Each story is unique, intimate, and powerful. Readers, please come open-minded and ready to engage with the following stories. More importantly, be ready to interface with an intimate space and allow yourself to step inside someone else’s life. The following is the narrative of Skyler Trieu, a second-year medical student at KUMC.
Can you give me a one-minute summary of your life?
I was born here at the KU hospital and grew up in Overland Park. I have a family I love very much. It’s just me and one brother and my parents put together. I graduated from Blue Valley High and after that went to college in Colorado, just to get out and live somewhere other than Kansas for a while. I majored in molecular biology and Spanish and got a minor in biochem. After college, I came back to KC and taught chemistry and Spanish for Teach For America and later did cytogenetics lab work at KU hospital before getting into the post-bacc program. After post-bacc came pre-matric and now, here I am.
If you could choose one word to describe yourself, what would it be and why?
There’s a word in Spanish called andariego, which roughly translates to fond of walking, restless, inclined to travel. I’ve got a restless soul, and I’d love to see the world.
What do you do in your free time?
I like cooking, ultimate frisbee, hiking, running, cycling. It’s pretty nerdy, but I love learning new words in Spanish. I’m always on the lookout for a word or phrase that I don’t know. Vietnamese is also a personal project. It’s much harder than Spanish because it’s a tonal language. I also like to try new things; I’d do almost anything at least once just to see if I like it or not. I’m trying to get into photography. Dr. Kennedy kind of inspired me. I am not very good at it yet. One day, one bite at a time.
What are you passionate about?
People, languages, food.
What is something most people don’t know about you?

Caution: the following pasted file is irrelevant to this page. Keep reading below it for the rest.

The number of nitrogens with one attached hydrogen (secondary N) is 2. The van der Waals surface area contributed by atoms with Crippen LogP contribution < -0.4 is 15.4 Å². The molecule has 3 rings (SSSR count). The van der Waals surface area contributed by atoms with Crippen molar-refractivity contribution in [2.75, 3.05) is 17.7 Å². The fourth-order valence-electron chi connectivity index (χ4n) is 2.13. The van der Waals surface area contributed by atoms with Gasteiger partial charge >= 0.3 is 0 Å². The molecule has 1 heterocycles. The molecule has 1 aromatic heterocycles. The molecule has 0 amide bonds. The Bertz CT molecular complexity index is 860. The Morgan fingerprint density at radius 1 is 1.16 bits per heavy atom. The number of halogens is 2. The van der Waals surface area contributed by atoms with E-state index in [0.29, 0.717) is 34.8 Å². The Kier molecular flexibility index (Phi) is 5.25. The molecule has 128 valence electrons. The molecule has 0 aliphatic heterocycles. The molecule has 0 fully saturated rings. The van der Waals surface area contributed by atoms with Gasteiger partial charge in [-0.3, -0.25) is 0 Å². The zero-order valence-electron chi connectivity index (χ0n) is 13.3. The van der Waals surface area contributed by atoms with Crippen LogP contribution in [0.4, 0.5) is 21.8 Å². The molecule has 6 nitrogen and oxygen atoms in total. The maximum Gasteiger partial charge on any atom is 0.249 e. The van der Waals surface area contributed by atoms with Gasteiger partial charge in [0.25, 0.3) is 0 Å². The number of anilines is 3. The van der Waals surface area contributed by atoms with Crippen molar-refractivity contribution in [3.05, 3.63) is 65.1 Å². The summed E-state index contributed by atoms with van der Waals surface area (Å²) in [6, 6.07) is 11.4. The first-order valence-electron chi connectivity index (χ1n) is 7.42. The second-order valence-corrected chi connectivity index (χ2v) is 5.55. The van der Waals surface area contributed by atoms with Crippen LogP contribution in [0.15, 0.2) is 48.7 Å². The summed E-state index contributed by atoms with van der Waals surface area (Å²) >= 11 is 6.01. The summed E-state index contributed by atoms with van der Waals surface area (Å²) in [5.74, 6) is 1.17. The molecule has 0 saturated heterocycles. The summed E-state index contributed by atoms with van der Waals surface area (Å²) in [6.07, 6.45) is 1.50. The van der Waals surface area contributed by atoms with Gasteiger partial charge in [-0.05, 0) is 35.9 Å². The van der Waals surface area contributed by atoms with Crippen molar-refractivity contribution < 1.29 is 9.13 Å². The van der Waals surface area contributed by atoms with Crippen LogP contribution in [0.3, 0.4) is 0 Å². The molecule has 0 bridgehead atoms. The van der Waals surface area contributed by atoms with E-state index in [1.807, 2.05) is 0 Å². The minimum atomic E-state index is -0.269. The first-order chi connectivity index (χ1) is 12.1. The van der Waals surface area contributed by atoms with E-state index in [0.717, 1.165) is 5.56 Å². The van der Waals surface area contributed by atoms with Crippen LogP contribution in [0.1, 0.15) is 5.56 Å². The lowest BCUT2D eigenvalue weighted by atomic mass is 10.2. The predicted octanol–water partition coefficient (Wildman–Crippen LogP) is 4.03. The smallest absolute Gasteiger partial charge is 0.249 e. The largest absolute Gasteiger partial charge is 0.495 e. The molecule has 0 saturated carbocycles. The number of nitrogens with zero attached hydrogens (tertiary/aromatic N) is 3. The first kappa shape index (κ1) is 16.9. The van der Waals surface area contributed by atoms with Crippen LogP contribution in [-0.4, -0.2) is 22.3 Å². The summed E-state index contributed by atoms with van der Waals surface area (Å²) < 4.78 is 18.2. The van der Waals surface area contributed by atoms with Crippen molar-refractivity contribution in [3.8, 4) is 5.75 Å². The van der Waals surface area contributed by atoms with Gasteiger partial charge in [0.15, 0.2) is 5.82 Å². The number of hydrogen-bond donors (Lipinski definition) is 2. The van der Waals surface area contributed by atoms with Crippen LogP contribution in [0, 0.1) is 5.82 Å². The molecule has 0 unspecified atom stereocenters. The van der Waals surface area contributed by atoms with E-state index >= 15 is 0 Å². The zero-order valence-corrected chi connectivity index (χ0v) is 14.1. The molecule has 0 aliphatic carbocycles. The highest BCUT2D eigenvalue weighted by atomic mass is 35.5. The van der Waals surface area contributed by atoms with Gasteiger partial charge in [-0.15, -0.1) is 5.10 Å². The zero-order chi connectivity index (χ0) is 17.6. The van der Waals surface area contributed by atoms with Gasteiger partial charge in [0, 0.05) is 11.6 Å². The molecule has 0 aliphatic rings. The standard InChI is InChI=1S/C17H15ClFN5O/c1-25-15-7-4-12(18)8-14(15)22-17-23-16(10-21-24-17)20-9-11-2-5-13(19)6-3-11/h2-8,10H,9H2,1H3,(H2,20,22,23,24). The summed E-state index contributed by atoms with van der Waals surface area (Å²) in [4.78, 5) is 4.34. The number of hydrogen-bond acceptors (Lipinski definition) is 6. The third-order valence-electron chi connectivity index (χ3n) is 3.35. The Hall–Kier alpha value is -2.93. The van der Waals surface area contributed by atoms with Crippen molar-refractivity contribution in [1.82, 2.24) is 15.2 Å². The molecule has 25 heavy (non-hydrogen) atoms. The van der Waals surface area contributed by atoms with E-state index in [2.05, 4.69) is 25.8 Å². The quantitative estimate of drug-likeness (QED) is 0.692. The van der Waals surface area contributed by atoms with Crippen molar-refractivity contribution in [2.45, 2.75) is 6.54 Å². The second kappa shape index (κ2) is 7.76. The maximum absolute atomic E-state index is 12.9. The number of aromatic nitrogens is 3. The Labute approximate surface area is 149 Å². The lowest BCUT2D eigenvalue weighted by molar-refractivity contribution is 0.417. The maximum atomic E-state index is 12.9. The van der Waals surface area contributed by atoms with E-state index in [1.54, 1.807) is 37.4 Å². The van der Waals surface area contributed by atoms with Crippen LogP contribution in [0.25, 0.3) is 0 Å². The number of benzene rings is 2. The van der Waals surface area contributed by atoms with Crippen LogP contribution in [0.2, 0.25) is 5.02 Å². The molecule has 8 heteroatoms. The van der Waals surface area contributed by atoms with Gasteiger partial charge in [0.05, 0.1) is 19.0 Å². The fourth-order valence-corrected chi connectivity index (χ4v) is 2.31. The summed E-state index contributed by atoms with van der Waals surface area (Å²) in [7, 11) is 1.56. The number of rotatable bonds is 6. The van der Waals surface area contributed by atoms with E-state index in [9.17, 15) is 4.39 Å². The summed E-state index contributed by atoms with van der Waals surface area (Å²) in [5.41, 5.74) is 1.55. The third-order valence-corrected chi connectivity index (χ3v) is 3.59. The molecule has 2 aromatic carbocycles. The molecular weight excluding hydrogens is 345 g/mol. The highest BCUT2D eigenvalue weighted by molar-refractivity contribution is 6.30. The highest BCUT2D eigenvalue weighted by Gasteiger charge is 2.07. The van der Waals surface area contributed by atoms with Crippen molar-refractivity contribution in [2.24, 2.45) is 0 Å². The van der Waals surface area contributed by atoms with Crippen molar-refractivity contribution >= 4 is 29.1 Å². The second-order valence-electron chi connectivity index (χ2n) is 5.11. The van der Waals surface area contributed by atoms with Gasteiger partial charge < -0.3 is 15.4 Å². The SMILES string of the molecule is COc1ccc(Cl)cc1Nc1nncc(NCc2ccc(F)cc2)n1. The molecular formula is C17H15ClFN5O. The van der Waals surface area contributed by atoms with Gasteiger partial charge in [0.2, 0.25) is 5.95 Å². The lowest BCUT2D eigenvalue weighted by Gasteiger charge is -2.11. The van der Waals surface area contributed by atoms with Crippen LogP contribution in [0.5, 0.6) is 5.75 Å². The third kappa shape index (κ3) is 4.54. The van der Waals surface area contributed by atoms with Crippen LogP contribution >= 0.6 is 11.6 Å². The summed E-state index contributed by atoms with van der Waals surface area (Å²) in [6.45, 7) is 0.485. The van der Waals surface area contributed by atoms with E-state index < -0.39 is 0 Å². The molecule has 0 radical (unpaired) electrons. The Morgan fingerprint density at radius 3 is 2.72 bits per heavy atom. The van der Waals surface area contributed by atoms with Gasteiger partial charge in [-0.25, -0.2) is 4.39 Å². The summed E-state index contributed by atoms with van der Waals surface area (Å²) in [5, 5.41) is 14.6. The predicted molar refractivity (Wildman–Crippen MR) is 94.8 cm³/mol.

Most people don’t know that I can ride a unicycle. In undergrad, I’d ride my unicycle around to class. That was how I got around.
What inspires you?
Lots of people. Not just medical figures, but the people that you meet in life who are continuing on despite incredibly difficult circumstances, or people who are just really generous all the time, or people who always have a positive outlook. I see people around me and think, “Wow, I like that character trait. I want to emulate that.” So I would say people — the people we meet.
What is your journey into medicine?
This is supposedly the wrong answer during med school interviews, but the honest truth is that I’ve always been a people-person and also like science. Medicine seemed only natural. I’ve wanted to be a doctor since childhood and unfortunately don’t have a cool epiphany story to tell; I’ve just always kind of known that this is what my calling is.
What are your future hopes in medicine?
I want to make an impact using what I can bring to the table. I speak Spanish and want to use that someday to help bridge the language gap with patients. I also hope to be able to pay forward the generosity of all the people who helped me get here, like the ODI, physicians I’ve shadowed, older medical students, former teachers and mentors. Other than that, it’s an open road.
Each story is unique, intimate, and powerful. Readers, please come open-minded and ready to engage with the following stories. More importantly, be ready to interphase with an intimate space and allow yourself to step inside someone else’s life. The following is the narrative of Skyler Trieu, a second-year medical student at KUMC.